Sometimes it is easier to shift our way of seeing. Years ago I moved to Manhattan to teach at a school serving the United Nations community. My landlord was Filipino. Commuting to work involved a subway ride through Spanish Harlem. The streets were filled with people of many cultures and colors. The city felt foreign and intimidating.
The first time I boarded the subway after moving in, I decided to view the people around me in a new way. They would now be  part of my community. We were all in this car together. I sat down and took in my neighbors. They didn’t seem so unapproachable. Across from me sat a row of Latino women laden with bulging shopping bags. A woman at the end of the row pulled out a large bottle of hand cream, lathered up and passed the bottle down. Each of her friends in turn creamed up her hands with smoothing lotion, and with the lotion each woman’s face erupted into a huge grin, even going so far as full-blown laughter. I joined in and caught their eyes, and they shared the moment with me. These were my people now. I was going to like it here.
Of course, human relationships are more complex than that. Back in my classroom, I experience confusing moments: a student misses two weeks of assignments to participate in the funereal rituals of a close family friend; another sits detached during group discussions because, in his culture, only the teacher’s words are important; a third appears to care about nothing but the final grade, because that is how success is measured at home. The list goes on.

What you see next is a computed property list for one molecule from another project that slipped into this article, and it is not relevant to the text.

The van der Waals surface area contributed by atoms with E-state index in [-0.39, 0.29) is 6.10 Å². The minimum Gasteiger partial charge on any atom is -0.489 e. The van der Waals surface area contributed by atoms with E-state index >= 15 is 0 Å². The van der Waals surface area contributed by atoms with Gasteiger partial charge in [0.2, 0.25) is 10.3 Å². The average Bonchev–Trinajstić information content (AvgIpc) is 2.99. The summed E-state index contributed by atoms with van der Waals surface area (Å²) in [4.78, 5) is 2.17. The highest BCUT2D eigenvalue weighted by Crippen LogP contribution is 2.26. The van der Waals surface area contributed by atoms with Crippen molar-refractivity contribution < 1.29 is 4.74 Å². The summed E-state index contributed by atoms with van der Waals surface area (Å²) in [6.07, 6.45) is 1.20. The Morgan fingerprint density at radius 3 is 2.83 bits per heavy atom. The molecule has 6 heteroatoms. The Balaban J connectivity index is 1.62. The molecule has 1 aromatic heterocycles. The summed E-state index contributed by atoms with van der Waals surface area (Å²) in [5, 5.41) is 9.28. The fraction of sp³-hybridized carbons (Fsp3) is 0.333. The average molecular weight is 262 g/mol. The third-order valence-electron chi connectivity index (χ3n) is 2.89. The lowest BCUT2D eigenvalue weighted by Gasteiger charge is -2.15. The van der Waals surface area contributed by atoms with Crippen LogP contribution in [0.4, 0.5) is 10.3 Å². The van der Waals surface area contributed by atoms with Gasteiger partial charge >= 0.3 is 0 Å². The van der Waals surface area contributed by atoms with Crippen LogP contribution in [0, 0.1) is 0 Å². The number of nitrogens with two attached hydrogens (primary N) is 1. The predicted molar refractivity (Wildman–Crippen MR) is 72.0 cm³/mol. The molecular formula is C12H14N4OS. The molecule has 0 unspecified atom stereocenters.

There is no formulaic approach for navigating these situations. Building a relationship of acceptance and acknowledgement with each individual student that affirms their inclusion as part of our classroom circle does not happen quickly. It includes stretching my comfortable notion of how the course will work, what will happen during class time and what success looks like. Some class sessions flop, but my fumbles keep me on my toes. As a Chinese proverb points out, “Who is not satisfied with himself will grow; who is not sure of his own correctness will learn many things.”
Towards the end of this semester I notice a shift in our conversations. Reluctant students are now involved and even invested, willing to reveal more of themselves. A young man from Nepal shares the challenge of growing up in a refugee camp. An American who wears a head scarf shares her experiences with and responses to Islamophobia. The challenge of living across two cultures has become a regular topic of classroom conversation, and people joke affectionately with each other. In some small but real way, we have become a community, one in which everyone is included.
Alice Leeds is a retired elementary school teacher from Lincoln. She enjoys hearing from readers. Email her at [email protected].